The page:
Leaf growth response to simulated herbivory: A comparison among seagrass species

Just Cebrián*, Carlos Duarte, Nona S. Nona, Martín Merino

*Corresponding author for this work

Research output: Contribution to journalArticlepeer-review

45 Scopus citations

Abstract

We examined in seven seagrass species the response of the leaf growth rate per shoot (mg DW shoot-1 day-1) to a gradient of herbivory simulated by leaf clipping. The clipping procedure was intended to mimic the removal by herbivores which only consume the leaves of a single shoot at every feeding attack and which do not feed over the same shoots selectively (i.e., most poikilotherm vertebrate and invertebrate herbivores). We tested whether (1) this defoliation procedure does not normally depress shoot leaf growth rates (i.e., the occurrence of compensatory leaf growth), and (2) whether leaf nutrient content, relative leaf growth rate, average distance between consecutive short shoots and rhizome diameter influence the response of the leaf growth rate per shoot to a gradient of defoliation. The leaf growth rate per shoot varied among clipping treatments in nine of the 15 populations treated (ANOVA, p < 0.05) and meta-analyses techniques revealed a significant overall variation (χ2 test, p < 0.001) when all the populations were considered in concert. The leaf growth rate per shoot was persistently depressed in all the clipping treatments only in one of the 15 populations treated, with only three more populations showing depressed leaf growth under some treatments (Tukey HSD test, p < 0.05). The response of the leaf growth rate to clipping intensity, which was analysed on a per shoot basis (i.e. relationship between the leaf growth rate per shoot and clipping intensity on the shoot) was significant only for four populations, although meta-analyses revealed a tendency towards a general significance. None of the seagrass properties considered was related to the response of leaf growth to clipping intensity. Our results stress the remarkable variability seagrass leaf growth may exhibit under single events of defoliation on scattered shoots. Furthermore, because leaf growth rate are rarely depressed, these results suggest that most poikilotherm vertebrate and invertebrate herbivores, which typically remove <30% of leaf production, have a modest impact on the depression of leaf growth rates through removal of photosynthetic tissue.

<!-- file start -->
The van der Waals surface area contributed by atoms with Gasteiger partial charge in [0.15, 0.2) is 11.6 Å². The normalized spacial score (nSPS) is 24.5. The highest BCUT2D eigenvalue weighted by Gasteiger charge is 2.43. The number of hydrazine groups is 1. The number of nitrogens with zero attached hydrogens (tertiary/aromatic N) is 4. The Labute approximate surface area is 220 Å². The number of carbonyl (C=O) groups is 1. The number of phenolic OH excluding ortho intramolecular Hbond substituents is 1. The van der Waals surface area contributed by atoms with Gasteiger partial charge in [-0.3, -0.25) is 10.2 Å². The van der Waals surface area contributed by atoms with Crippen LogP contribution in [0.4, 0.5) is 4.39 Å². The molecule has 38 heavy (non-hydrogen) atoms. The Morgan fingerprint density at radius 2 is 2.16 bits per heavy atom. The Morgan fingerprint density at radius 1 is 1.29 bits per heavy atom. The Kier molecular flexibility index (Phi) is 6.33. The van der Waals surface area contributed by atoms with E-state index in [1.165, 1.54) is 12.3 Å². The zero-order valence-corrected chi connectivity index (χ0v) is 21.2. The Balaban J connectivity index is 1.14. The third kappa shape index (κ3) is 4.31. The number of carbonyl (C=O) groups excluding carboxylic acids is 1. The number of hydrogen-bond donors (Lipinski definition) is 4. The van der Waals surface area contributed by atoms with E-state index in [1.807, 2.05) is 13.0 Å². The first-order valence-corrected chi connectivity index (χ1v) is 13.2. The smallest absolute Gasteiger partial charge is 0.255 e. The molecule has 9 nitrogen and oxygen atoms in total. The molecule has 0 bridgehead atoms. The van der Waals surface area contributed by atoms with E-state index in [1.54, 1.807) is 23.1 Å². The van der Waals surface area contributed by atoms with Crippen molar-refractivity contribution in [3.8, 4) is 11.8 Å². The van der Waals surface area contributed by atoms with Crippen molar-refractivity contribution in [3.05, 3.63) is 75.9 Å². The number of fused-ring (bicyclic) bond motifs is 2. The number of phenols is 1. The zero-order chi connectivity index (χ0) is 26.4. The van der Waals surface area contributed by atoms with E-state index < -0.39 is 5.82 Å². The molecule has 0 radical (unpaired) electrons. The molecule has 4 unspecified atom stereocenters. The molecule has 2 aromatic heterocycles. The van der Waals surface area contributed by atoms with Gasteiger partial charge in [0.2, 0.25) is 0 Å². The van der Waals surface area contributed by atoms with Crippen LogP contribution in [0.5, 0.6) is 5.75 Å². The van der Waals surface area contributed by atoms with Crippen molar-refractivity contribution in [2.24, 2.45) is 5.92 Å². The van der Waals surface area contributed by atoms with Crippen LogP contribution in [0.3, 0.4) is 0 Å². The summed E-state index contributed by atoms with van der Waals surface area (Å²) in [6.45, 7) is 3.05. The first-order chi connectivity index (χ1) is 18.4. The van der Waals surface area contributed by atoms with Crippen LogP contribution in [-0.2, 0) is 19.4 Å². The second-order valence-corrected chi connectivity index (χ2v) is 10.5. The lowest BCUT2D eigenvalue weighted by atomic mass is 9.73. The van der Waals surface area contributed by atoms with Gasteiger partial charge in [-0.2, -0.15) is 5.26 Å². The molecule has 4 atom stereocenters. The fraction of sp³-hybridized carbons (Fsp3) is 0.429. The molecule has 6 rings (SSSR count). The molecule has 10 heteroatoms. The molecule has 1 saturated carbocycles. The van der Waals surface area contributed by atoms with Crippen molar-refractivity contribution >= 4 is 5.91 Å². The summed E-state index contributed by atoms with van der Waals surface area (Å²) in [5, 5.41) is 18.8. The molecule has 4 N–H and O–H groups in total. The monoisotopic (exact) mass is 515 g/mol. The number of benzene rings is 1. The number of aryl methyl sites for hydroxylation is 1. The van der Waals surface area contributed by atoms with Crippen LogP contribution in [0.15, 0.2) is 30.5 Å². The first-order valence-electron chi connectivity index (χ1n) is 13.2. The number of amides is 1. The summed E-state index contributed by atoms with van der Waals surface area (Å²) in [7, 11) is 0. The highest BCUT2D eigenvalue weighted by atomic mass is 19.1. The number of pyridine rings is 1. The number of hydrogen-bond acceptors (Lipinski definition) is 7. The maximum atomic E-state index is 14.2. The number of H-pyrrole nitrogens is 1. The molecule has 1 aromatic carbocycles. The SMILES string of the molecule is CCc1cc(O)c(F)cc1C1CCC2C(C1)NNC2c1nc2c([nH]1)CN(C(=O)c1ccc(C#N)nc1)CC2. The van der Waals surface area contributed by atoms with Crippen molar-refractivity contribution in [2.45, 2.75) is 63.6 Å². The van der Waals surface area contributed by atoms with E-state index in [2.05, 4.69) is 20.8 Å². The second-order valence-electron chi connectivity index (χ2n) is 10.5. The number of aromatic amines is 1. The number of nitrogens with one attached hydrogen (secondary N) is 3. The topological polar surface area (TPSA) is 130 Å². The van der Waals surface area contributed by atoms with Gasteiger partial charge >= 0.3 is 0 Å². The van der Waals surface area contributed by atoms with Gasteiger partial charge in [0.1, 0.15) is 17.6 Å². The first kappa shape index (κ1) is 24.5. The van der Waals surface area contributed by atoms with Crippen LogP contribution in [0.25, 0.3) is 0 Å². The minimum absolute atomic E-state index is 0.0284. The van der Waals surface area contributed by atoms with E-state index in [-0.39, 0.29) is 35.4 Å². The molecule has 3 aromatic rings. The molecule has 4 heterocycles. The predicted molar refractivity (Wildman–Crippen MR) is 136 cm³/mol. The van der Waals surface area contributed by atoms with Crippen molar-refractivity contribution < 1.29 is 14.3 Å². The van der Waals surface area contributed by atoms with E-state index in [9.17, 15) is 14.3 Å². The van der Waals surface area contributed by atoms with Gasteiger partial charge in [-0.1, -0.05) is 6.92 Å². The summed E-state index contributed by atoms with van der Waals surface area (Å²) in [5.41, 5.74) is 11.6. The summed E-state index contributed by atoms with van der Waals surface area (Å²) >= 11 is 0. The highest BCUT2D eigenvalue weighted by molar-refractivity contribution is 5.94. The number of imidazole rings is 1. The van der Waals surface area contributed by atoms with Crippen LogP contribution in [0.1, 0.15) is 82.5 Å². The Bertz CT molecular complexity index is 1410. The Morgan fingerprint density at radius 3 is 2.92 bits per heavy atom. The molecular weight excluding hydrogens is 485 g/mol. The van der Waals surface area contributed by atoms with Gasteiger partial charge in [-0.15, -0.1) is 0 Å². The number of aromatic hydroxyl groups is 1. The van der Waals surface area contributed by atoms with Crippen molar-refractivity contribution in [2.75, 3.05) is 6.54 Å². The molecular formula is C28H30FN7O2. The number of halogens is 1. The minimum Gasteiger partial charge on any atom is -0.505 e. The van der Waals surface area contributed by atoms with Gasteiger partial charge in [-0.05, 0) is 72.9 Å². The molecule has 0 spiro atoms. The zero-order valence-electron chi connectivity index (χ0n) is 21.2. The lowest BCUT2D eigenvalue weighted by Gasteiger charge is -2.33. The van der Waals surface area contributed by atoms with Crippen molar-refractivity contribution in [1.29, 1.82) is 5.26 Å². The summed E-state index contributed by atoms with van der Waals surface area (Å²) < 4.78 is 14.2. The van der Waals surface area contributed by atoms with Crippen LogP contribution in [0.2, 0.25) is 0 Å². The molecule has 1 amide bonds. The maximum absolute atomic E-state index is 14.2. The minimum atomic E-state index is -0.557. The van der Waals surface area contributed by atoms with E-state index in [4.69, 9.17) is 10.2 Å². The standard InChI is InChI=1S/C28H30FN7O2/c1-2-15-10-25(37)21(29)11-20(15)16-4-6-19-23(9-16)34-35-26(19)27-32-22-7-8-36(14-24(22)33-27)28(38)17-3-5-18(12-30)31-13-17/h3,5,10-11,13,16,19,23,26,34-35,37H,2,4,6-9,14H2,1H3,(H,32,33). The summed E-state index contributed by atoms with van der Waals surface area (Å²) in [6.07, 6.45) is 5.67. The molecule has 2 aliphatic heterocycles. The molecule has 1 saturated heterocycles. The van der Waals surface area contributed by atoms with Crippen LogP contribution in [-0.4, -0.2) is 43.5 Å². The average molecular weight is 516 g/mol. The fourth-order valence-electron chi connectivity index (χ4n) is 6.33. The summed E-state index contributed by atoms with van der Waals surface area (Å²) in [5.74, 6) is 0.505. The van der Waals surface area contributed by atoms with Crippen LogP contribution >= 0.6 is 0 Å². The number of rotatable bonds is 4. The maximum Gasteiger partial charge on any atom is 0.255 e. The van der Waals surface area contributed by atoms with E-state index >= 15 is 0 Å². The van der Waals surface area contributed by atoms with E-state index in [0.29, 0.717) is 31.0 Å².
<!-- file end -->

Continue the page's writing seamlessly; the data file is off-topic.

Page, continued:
Original languageEnglish (US)
Pages (from-to)67-81
Number of pages15
JournalJournal of Experimental Marine Biology and Ecology
Volume220
Issue number1
DOIs
StatePublished - Jan 31 1998

Keywords

  • Clipping
  • Leaf growth compensation
  • Meta-analyses
  • Seagrass

ASJC Scopus subject areas

  • Ecology, Evolution, Behavior and Systematics
  • Aquatic Science

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